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If it was warm out and then you brought the car in hot and full of gas, you're going to smell gas. Carburetor fuel bowls are open to the atmosphere. Fuel will evaporate.

It is possible that a carb float is stuck open(and that is bad, as fuel will wash down into the cylinders and dilute the oil). It is also possible that your vent hose spilled some over(if you have one). If you have a vented cap, you're going to smell gas from time to time.

Open the garage door and run a fan to vent it out. Tell the wife to chill out. Old cars smell, just like old men.

The vent hose for the fuel tank is in the front trunk (frunk). It usually is fed through a hole in the frunk and down into the right front fender well. Get a longer length of hose and install it on the nipple on the side of the fuel filler neck, make a full loop or two, and feed the end back through the hole in the frunk and on the open end of the hose out that valve from the motorcycle fuel tank on the end.

When you completely fill the tank and make left turns gas will run out through the nipple on the filler neck and out the hose causing a strong gas smell while you are driving.

@Greg54 posted:

Thank you, Robert!

If you have any pics it would be really helpful. I just ordered the motorcycle valve. Can’t wait to put it on. The gas smell is pretty bad. It didn’t start until my last fill up.



I don't have my Speedster anymore so i can't post a photo. I'll see if I have an old one. Otherwise someone else here may have one they can post for you.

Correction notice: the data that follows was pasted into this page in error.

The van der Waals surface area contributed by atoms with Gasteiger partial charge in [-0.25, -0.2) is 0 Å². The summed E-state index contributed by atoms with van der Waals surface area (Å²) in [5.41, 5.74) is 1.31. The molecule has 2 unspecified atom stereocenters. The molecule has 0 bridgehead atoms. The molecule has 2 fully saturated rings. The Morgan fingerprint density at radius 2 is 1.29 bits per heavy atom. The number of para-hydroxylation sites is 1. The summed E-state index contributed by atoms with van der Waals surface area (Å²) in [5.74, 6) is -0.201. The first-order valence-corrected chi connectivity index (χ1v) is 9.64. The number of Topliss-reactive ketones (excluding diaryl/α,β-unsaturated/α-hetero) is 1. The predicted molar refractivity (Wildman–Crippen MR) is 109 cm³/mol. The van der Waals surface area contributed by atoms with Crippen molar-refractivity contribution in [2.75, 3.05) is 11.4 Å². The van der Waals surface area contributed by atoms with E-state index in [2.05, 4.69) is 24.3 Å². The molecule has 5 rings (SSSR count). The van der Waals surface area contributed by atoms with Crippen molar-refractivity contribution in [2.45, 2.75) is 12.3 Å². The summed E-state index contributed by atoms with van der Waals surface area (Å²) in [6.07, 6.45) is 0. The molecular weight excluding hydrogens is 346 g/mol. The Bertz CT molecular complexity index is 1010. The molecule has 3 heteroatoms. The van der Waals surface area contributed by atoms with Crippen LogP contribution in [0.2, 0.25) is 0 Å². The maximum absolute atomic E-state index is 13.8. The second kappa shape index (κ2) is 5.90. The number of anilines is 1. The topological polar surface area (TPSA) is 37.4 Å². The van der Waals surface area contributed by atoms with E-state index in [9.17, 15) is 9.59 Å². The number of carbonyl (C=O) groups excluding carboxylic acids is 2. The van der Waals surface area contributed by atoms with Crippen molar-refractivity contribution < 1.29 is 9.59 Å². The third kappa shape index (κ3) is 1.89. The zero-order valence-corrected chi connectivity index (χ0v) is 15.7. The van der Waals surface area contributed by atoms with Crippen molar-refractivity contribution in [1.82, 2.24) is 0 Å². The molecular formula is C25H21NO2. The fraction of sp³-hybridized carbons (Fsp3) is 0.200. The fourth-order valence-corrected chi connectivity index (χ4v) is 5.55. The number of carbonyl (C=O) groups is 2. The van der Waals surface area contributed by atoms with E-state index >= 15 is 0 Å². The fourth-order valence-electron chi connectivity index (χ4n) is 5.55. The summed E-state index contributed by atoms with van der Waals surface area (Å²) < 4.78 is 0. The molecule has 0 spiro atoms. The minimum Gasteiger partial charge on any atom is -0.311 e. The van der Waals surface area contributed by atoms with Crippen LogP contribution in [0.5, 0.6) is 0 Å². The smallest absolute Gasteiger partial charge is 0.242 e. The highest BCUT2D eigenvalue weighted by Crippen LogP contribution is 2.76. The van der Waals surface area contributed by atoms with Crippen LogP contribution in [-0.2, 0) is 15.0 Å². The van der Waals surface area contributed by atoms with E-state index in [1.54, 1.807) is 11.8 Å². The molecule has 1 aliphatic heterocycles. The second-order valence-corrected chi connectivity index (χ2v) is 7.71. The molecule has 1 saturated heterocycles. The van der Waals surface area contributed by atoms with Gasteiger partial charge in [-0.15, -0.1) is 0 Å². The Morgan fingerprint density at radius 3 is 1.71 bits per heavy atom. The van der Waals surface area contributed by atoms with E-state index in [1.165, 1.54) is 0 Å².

Beware of the one-way venting valves.  They Let air in as gas is consumed, and prevent vapors from going out.  The problem that can arise is if you park the car with rather little gas in the tank for a long time and the ambient gets cold,  So air goes in as that gas volume contracts.  Then the ambient warms up, and the air/vapor in the tank wants to expand but can't, so pressure builds.  It can be enough to overcome the float valves and then the float chamber overflows with gas and the gas goes down the throats, and in to the cylinders whose intake valves are open. Said gas can then go past the rings and if you're really lucky, fills the crankcase with gas on top of your oil.  If you happen not to notice this, and then fire it up, the result will not be good.  The gas/oil mixture will go out every available seam as the blow-by will apply some considerable pressure, plus the basic mechanicals of pistons going up and down, with lots of unapproved splashing.  Great quantities of smoke may be evident.  Ask me how I know.

I took my one-way valve out. I also store the car over winter with a full tank, so as to  minimize the air-vapor volume.  I route the vent hose up in a loop over the filler and just deal with a little gas smell now and then.  Bug whup, its a Speedster ...

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